Starling House by Alix E. Harrow
My rating: 5 of 5 stars
I've long been a fan of Alix E. Harrow, but this book elevates her to a whole new level. It is her unique twist on a Southern gothic haunted-house ghost story. It is also, as is a running theme with her work, a treatise on the power of stories, with nested layers of stories within stories, emerging from generations in the past; and how we use our personal stories to make our own hell, which can spill out and affect everyone around us. It is about otherworldly monsters and human monsters, and how they each feed upon and arise from the other. Finally, it is about the families we find and the homes we make, and how to throw off our previous guilt and despair and live to fight another day, no matter how the world around us seeks to crush us.
And it's all wrapped up in some of the most beautiful, evocative prose you will ever have the pleasure of reading. One random example:
(describing the titular Starling House, p. 21)
The windows are filmy eyes above rotten sills. Empty nests sag from the eaves. The foundation is cracked and slanted, as if the entire thing is sliding into the open mouth of the earth. The stone walls are covered with the bare, twisting tendons of some creeping vine--honeysuckle, I figure, which is only ever a show tune away from gaining sentience and demanding to be fed. The only sign that anyone lives inside is the slow bleed of woodsmoke from a leaning chimney.
Towards the end of the book, as Opal describes how Eden has always rejected her (p. 281):
And I do know. I know what it is for your own people to turn their backs on you as easily as turning a page. I know all about cold shoulders and sideways looks, about being the only girl in sixth grade who didn't get a birthday invitation. I know the way people talk loud and slow to my brother, as if he might not speak English, the way they watch him in grocery stores even though everybody knows I'm the thief. Now I know about my mother, who was cast out for the ordinary sin of sex, and the far greater sin of refusing to be sorry about it.
Our first of two protagonists, narrating the first-person sections of the story (the other, Arthur Starling, has a third-person narrative) is Opal McCoy (although as she discovers, that isn't her real name), a white-trash daughter of the town of Eden, Kentucky. Opal's mother was killed in a car accident eleven years ago--she drove her red Corvette into the river with Opal aboard, and Opal does not remember how she got out. Ever since, she has been living on the fringe, lying, stealing and scheming to send her younger brother, Jasper, to a boarding school away from Eden. One night after work she walks home past Starling House, the hulking mansion on the edge of Eden that figures prominently in the town's history and myth. Long ago a mysterious young girl, Eleanor Starling, married into Eden's ruling coal family, the Gravelys, and all three brothers eventually died under mysterious circumstances. Eleanor built Starling House years later and wrote a children's book, The Underland, which tells a ghost story of demons in another world. And then she disappears, but the demons, called Beasts, are still there, coming out of Starling House on foggy nights. To contain them, the House draws Wardens to itself, and teaches them to fight. Arthur Starling, the other protagonist, is the current Warden, and he swears he will be the last.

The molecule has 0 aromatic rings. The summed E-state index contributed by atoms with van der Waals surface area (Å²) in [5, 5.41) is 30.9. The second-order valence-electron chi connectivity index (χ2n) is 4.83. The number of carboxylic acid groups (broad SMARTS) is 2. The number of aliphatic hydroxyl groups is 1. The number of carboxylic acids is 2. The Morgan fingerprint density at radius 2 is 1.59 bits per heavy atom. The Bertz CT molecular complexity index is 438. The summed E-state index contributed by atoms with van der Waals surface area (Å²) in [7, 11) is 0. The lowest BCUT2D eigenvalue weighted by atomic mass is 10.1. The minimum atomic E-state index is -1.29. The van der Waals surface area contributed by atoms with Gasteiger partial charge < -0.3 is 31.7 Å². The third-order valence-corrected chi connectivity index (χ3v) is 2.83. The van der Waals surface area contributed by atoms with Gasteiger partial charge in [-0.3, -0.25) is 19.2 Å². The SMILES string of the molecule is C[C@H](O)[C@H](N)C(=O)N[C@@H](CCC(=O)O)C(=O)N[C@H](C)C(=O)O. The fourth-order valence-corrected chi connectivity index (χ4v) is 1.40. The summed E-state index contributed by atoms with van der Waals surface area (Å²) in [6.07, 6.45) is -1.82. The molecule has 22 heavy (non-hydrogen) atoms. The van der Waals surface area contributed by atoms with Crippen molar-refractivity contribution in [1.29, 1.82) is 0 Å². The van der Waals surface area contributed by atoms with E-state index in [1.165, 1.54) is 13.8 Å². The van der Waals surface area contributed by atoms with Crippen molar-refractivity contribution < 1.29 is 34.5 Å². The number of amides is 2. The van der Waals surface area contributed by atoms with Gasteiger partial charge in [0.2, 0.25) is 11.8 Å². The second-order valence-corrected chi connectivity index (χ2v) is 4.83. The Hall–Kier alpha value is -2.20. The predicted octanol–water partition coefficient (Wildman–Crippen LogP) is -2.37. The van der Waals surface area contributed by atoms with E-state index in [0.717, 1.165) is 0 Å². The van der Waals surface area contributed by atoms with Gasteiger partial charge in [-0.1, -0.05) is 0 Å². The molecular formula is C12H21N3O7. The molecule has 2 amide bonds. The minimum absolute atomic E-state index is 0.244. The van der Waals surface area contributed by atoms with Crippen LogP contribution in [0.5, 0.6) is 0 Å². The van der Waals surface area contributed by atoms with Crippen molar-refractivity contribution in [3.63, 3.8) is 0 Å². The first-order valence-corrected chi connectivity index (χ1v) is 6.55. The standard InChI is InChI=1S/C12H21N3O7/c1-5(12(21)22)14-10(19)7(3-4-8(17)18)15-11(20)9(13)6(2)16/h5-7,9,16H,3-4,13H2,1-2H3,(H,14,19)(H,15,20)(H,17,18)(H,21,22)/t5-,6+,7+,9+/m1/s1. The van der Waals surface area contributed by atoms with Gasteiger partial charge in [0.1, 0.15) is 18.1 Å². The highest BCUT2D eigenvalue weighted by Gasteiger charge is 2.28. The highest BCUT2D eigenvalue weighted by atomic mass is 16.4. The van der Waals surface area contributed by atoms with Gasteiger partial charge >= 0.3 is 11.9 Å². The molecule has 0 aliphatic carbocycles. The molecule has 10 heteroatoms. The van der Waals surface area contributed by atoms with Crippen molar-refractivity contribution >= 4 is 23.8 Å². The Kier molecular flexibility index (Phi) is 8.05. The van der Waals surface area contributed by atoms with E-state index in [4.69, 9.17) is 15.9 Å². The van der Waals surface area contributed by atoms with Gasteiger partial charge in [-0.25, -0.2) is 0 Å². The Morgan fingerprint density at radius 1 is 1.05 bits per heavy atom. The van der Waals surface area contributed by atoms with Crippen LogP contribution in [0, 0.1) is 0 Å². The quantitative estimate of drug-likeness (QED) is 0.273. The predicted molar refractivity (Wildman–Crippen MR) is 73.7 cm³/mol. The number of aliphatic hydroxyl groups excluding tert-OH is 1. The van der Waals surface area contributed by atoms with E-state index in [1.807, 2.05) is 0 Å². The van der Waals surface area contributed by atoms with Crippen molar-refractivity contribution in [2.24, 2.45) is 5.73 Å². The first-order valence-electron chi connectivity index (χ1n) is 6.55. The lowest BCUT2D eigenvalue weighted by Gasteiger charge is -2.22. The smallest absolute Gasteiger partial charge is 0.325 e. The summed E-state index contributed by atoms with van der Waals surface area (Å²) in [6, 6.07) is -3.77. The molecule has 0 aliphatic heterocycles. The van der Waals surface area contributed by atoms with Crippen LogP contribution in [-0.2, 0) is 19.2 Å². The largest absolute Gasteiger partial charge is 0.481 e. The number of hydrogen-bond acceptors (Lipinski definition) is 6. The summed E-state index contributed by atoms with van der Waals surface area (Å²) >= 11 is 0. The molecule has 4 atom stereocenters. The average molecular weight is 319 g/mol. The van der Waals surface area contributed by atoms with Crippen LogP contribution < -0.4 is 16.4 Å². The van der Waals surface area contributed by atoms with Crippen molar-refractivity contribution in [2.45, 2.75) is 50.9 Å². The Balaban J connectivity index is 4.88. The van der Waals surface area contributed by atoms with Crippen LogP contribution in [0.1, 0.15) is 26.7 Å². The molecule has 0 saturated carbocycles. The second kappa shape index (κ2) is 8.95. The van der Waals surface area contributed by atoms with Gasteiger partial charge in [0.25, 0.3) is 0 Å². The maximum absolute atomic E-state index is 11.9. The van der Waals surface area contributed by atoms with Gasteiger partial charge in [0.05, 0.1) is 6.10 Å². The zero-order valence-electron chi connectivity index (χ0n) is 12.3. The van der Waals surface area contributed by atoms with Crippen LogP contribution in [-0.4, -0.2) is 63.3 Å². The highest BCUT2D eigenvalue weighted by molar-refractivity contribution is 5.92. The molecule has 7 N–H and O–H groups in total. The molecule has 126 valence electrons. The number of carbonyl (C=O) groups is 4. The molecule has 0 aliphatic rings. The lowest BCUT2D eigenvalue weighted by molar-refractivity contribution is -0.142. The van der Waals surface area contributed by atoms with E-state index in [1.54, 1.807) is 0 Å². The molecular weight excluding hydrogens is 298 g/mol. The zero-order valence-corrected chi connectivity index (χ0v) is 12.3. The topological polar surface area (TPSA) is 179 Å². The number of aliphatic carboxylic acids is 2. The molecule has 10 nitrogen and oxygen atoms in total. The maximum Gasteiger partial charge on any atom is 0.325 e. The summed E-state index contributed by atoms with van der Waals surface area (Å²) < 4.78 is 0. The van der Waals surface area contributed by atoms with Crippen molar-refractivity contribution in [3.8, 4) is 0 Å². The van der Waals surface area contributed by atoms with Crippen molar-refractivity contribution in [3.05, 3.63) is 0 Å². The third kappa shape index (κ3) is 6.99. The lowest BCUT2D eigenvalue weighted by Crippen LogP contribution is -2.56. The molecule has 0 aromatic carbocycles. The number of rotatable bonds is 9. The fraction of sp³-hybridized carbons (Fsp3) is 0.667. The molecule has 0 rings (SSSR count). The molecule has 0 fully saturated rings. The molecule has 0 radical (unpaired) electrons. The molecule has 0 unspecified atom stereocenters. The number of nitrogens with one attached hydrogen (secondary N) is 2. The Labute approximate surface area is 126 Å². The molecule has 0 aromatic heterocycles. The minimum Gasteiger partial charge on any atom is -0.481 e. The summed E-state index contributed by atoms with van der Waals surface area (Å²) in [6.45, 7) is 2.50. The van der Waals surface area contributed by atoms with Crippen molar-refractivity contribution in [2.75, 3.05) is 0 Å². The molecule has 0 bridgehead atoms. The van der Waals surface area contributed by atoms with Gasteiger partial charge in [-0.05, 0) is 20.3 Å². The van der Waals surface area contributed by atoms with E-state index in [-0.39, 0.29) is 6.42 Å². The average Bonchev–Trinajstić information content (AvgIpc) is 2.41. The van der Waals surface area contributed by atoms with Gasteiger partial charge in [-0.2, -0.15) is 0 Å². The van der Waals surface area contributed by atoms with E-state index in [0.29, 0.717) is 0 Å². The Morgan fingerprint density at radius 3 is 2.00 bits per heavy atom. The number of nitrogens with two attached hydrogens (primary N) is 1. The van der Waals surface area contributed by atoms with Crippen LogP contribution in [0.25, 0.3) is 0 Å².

That fateful night Opal is drawn to Starling House after dreaming about it for years, and even though Arthur comes to meet her at the gate and tells her to run, she returns. Arthur, burdened by years of guilt and loneliness, offers Opal the job of cleaning it, and since Opal needs more money to secure Jasper's tuition at the boarding school away from Eden, she accepts. Over the next several months she cleans Starling House from top to bottom, and slowly discovers its and Arthur's secrets. But since all of these characters' stories (and Starling House is definitely another character, sentient and quirky) interact with and feed upon one another, Opal has unwittingly been working for the man who let one of his Beasts slip past him one night....the same night Opal's mother died. Opal's and Arthur's slow-burn romance is cut short, and Arthur, driven by his guilt, will do anything to get Opal and her brother away from him and away from Eden, including granting the mineral rights to the property to the current generation of Gravelys, who want to reactivate the coal mines.
The climax ramps up to the ghostly demons being set free, and both Arthur and Opal descending into the Underland to stop them. There the final story of Eleanor Starling is revealed, along with the true origin of the Underland. Opal takes the Underland as her own and puts Eleanor to rest, and frees Arthur of his terrible obligation.
This is a wonderfully dense and layered story, and I think it would reward multiple readings. There are so many facets to the themes and plot, and the characters are real people, fallible and flawed and struggling. There are also several footnotes as the story goes along, and you realize that even though Opal is telling this story, someone else is writing it--and it isn't until the final pages that you find out who that is.
I think this book is fantastic. I've loved everything the author has written so far, but this is her best yet, and the best book I've read this year.
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